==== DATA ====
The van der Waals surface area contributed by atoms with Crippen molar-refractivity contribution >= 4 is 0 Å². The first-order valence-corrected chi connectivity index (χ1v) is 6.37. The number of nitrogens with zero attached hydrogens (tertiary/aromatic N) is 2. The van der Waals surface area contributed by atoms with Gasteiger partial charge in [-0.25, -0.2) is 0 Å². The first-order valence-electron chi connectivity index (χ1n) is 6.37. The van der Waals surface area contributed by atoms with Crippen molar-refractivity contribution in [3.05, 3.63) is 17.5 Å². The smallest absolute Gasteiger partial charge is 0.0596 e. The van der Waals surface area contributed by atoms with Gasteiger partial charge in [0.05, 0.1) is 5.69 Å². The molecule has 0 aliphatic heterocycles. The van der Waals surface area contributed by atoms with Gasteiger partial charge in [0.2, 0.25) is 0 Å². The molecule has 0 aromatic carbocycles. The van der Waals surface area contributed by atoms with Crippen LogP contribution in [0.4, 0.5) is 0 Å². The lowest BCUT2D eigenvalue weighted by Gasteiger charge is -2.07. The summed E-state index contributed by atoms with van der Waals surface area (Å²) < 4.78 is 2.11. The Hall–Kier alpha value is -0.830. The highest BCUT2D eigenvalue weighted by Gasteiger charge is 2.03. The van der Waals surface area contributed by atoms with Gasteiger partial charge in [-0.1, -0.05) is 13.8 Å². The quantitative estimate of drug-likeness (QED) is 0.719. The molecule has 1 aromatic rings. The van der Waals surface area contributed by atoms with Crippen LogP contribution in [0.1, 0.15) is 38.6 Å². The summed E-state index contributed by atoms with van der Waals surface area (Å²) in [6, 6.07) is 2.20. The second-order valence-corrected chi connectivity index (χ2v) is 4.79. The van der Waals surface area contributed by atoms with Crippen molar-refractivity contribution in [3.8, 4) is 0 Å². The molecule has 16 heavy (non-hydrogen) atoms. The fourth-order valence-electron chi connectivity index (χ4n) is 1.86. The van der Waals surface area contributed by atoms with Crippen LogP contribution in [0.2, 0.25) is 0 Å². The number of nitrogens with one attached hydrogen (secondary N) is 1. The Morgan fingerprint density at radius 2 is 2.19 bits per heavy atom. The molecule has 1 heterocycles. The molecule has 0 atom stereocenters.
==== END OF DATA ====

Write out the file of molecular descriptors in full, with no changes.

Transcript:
The van der Waals surface area contributed by atoms with Crippen molar-refractivity contribution >= 4 is 0 Å². The first-order valence-corrected chi connectivity index (χ1v) is 6.37. The number of nitrogens with zero attached hydrogens (tertiary/aromatic N) is 2. The van der Waals surface area contributed by atoms with Gasteiger partial charge in [-0.25, -0.2) is 0 Å². The first-order valence-electron chi connectivity index (χ1n) is 6.37. The van der Waals surface area contributed by atoms with Crippen molar-refractivity contribution in [3.05, 3.63) is 17.5 Å². The smallest absolute Gasteiger partial charge is 0.0596 e. The van der Waals surface area contributed by atoms with Gasteiger partial charge in [0.05, 0.1) is 5.69 Å². The molecule has 0 aliphatic heterocycles. The van der Waals surface area contributed by atoms with Gasteiger partial charge in [0.2, 0.25) is 0 Å². The molecule has 0 aromatic carbocycles. The van der Waals surface area contributed by atoms with Crippen LogP contribution in [0.4, 0.5) is 0 Å². The lowest BCUT2D eigenvalue weighted by Gasteiger charge is -2.07. The summed E-state index contributed by atoms with van der Waals surface area (Å²) < 4.78 is 2.11. The Hall–Kier alpha value is -0.830. The highest BCUT2D eigenvalue weighted by Gasteiger charge is 2.03. The van der Waals surface area contributed by atoms with Gasteiger partial charge in [-0.1, -0.05) is 13.8 Å². The quantitative estimate of drug-likeness (QED) is 0.719. The molecule has 1 aromatic rings. The van der Waals surface area contributed by atoms with Crippen LogP contribution in [0.1, 0.15) is 38.6 Å². The summed E-state index contributed by atoms with van der Waals surface area (Å²) in [6, 6.07) is 2.20. The second-order valence-corrected chi connectivity index (χ2v) is 4.79. The van der Waals surface area contributed by atoms with Crippen molar-refractivity contribution in [3.8, 4) is 0 Å². The molecule has 16 heavy (non-hydrogen) atoms. The fourth-order valence-electron chi connectivity index (χ4n) is 1.86. The van der Waals surface area contributed by atoms with Crippen LogP contribution in [0.2, 0.25) is 0 Å². The number of nitrogens with one attached hydrogen (secondary N) is 1. The Morgan fingerprint density at radius 2 is 2.19 bits per heavy atom. The molecule has 1 heterocycles. The molecule has 0 atom stereocenters.